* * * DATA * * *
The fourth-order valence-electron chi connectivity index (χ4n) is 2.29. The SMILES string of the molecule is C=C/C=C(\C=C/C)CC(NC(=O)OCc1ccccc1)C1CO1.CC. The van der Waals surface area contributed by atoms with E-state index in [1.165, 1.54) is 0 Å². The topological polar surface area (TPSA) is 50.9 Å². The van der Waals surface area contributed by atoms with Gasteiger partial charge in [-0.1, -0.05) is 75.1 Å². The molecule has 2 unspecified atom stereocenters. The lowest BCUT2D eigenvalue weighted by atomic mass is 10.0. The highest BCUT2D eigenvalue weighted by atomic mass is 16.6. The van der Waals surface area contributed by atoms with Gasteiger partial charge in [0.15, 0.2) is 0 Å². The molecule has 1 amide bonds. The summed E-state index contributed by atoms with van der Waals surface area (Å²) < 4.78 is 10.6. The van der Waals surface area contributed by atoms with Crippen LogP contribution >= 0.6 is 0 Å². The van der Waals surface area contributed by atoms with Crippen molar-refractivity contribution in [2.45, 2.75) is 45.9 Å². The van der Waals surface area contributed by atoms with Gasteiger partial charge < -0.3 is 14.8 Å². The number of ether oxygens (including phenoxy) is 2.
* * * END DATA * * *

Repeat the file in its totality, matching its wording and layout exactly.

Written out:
The fourth-order valence-electron chi connectivity index (χ4n) is 2.29. The SMILES string of the molecule is C=C/C=C(\C=C/C)CC(NC(=O)OCc1ccccc1)C1CO1.CC. The van der Waals surface area contributed by atoms with E-state index in [1.165, 1.54) is 0 Å². The topological polar surface area (TPSA) is 50.9 Å². The van der Waals surface area contributed by atoms with Gasteiger partial charge in [-0.1, -0.05) is 75.1 Å². The molecule has 2 unspecified atom stereocenters. The lowest BCUT2D eigenvalue weighted by atomic mass is 10.0. The highest BCUT2D eigenvalue weighted by atomic mass is 16.6. The van der Waals surface area contributed by atoms with Gasteiger partial charge in [0.15, 0.2) is 0 Å². The molecule has 1 amide bonds. The summed E-state index contributed by atoms with van der Waals surface area (Å²) < 4.78 is 10.6. The van der Waals surface area contributed by atoms with Crippen LogP contribution >= 0.6 is 0 Å². The van der Waals surface area contributed by atoms with Crippen molar-refractivity contribution in [2.45, 2.75) is 45.9 Å². The van der Waals surface area contributed by atoms with Gasteiger partial charge < -0.3 is 14.8 Å². The number of ether oxygens (including phenoxy) is 2.